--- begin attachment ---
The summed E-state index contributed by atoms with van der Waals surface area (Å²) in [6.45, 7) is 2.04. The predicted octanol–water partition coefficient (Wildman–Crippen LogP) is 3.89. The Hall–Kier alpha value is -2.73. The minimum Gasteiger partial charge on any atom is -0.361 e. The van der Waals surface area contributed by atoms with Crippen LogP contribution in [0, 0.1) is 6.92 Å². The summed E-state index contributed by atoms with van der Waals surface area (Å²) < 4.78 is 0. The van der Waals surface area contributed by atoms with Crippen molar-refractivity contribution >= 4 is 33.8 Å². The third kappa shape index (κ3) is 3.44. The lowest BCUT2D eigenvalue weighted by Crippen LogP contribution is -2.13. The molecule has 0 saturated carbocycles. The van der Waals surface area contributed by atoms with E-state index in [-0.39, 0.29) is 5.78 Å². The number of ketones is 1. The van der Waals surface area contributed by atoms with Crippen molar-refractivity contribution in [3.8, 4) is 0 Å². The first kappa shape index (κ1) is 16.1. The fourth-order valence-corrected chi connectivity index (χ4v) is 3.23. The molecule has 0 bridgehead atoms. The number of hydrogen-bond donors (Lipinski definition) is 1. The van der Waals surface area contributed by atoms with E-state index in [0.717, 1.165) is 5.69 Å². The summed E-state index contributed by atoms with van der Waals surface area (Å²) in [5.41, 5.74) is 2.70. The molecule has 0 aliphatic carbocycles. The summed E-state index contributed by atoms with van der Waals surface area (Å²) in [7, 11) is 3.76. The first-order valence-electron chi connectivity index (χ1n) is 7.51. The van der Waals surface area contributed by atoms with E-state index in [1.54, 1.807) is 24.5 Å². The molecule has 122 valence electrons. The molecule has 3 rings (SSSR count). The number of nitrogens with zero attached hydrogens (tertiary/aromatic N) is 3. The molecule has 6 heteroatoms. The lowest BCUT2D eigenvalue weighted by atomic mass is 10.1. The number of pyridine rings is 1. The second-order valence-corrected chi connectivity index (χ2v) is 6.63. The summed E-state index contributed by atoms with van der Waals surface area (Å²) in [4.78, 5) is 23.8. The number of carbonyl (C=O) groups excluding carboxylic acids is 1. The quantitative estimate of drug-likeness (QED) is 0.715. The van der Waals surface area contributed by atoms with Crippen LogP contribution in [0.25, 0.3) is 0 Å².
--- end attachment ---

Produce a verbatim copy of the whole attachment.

The summed E-state index contributed by atoms with van der Waals surface area (Å²) in [6.45, 7) is 2.04. The predicted octanol–water partition coefficient (Wildman–Crippen LogP) is 3.89. The Hall–Kier alpha value is -2.73. The minimum Gasteiger partial charge on any atom is -0.361 e. The van der Waals surface area contributed by atoms with Crippen LogP contribution in [0, 0.1) is 6.92 Å². The summed E-state index contributed by atoms with van der Waals surface area (Å²) < 4.78 is 0. The van der Waals surface area contributed by atoms with Crippen molar-refractivity contribution >= 4 is 33.8 Å². The third kappa shape index (κ3) is 3.44. The lowest BCUT2D eigenvalue weighted by Crippen LogP contribution is -2.13. The molecule has 0 saturated carbocycles. The van der Waals surface area contributed by atoms with E-state index in [-0.39, 0.29) is 5.78 Å². The number of ketones is 1. The van der Waals surface area contributed by atoms with Crippen molar-refractivity contribution in [3.8, 4) is 0 Å². The first kappa shape index (κ1) is 16.1. The fourth-order valence-corrected chi connectivity index (χ4v) is 3.23. The molecule has 0 bridgehead atoms. The number of hydrogen-bond donors (Lipinski definition) is 1. The van der Waals surface area contributed by atoms with E-state index in [0.717, 1.165) is 5.69 Å². The summed E-state index contributed by atoms with van der Waals surface area (Å²) in [5.41, 5.74) is 2.70. The molecule has 0 aliphatic carbocycles. The summed E-state index contributed by atoms with van der Waals surface area (Å²) in [7, 11) is 3.76. The first-order valence-electron chi connectivity index (χ1n) is 7.51. The van der Waals surface area contributed by atoms with E-state index in [1.54, 1.807) is 24.5 Å². The molecule has 122 valence electrons. The molecule has 3 rings (SSSR count). The number of nitrogens with zero attached hydrogens (tertiary/aromatic N) is 3. The molecule has 6 heteroatoms. The lowest BCUT2D eigenvalue weighted by atomic mass is 10.1. The number of pyridine rings is 1. The second-order valence-corrected chi connectivity index (χ2v) is 6.63. The summed E-state index contributed by atoms with van der Waals surface area (Å²) in [4.78, 5) is 23.8. The number of carbonyl (C=O) groups excluding carboxylic acids is 1. The quantitative estimate of drug-likeness (QED) is 0.715. The van der Waals surface area contributed by atoms with Crippen LogP contribution in [0.25, 0.3) is 0 Å².